Pet Trusts in Indiana

Pets are becoming more of a part of people’s lives than ever before. Whether it is a young person, couple, or someone whose children no longer depend on them, pets are still dependent daily on their owners for their care and comfort. It is important to consider who can take care of the pets in the event of a vacation/trip, a short-term illness/hospitalization, or death. I recommend people carry a card in their wallet/purse with their contact information to notify others that their pets should not be left alone in case of a person’s unexpected incapacity or death.

Indiana law, since 2005, has allowed a trust to be established for the care of pets. This law is found in Indiana Code sec. 30–4‑2–18. Basically, a pet can not own property directly; however, a trust can be funded at death that can provide for the care of their pets. A caretaker, or trustee, is named with the terms and conditions of the care of their pets for expenses such as food, veterinary costs, transportation, and boarding and other expenses; also, a stipend/payment for the caretaker can also be included in the pet trust. A pet trust can only be established for a pet that is alive at the death of the person (“settlor”), who must create a pet trust as part of their Last Will and Testament. The pet trust can not be established for pets born after the death of the settlor. It is important to have a contingent beneficiary(ies) named in the event the pet(s) are not alive at your death, or upon the later death of the pets and the trust will be dissolved and remaining trust funds distributed.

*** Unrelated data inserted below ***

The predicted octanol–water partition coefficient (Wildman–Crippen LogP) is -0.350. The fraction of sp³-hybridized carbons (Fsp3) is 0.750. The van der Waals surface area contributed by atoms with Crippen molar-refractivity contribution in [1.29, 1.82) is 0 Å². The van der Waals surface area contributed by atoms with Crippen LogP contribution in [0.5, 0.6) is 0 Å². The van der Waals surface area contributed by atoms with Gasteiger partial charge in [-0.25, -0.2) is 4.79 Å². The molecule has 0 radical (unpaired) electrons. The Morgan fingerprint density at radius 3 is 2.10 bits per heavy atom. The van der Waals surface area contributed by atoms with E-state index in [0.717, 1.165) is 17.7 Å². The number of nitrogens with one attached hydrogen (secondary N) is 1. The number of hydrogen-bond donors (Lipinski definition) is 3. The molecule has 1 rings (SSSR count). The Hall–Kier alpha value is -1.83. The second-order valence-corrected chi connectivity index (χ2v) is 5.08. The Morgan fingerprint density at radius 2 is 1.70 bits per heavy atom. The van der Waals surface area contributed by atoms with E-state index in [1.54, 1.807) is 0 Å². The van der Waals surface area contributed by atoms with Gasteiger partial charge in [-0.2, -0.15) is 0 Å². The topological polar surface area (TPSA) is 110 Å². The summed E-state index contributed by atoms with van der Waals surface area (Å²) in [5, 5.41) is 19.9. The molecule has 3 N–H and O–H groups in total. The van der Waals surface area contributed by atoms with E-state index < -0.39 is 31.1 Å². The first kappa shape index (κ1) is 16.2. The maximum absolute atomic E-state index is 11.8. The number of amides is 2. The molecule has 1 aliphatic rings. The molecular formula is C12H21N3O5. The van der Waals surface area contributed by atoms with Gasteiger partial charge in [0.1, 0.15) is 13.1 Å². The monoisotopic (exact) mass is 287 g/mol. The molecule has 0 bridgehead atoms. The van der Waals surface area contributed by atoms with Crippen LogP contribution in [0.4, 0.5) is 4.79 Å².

Another option is selecting an institution such as the Purdue University Peace of Mind program. In exchange for a bequest of $25,000.00 per pet upon your death to Purdue’s School of Veterinary Medicine, it will find an appropriate home to provide proper care and housing for your pet.
Many people will have special instructions and requests, such as for their pet not to be caged for an extended period of time. This should be documented in a letter of instruction to the caretaker/trustee of a pet trust. It is important to discuss with people who you would like to step up if that day comes to confirm they are willing to provide care for your pets.

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